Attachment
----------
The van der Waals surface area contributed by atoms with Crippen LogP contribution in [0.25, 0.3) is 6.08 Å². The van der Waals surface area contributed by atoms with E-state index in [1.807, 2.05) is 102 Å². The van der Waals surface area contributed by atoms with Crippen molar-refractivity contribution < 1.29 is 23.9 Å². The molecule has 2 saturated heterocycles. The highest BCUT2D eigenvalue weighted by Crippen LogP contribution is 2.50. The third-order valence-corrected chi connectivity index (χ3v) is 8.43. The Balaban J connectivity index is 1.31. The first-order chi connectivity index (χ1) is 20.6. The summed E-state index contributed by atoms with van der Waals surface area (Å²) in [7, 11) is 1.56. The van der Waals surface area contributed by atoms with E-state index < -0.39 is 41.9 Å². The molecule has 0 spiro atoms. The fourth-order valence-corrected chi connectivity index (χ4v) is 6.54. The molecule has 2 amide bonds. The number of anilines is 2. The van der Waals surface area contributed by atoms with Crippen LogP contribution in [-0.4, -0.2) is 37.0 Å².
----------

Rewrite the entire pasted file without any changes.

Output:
The van der Waals surface area contributed by atoms with Crippen LogP contribution in [0.25, 0.3) is 6.08 Å². The van der Waals surface area contributed by atoms with E-state index in [1.807, 2.05) is 102 Å². The van der Waals surface area contributed by atoms with Crippen molar-refractivity contribution < 1.29 is 23.9 Å². The molecule has 2 saturated heterocycles. The highest BCUT2D eigenvalue weighted by Crippen LogP contribution is 2.50. The third-order valence-corrected chi connectivity index (χ3v) is 8.43. The Balaban J connectivity index is 1.31. The first-order chi connectivity index (χ1) is 20.6. The summed E-state index contributed by atoms with van der Waals surface area (Å²) in [7, 11) is 1.56. The van der Waals surface area contributed by atoms with E-state index < -0.39 is 41.9 Å². The molecule has 0 spiro atoms. The fourth-order valence-corrected chi connectivity index (χ4v) is 6.54. The molecule has 2 amide bonds. The number of anilines is 2. The van der Waals surface area contributed by atoms with Crippen LogP contribution in [-0.4, -0.2) is 37.0 Å².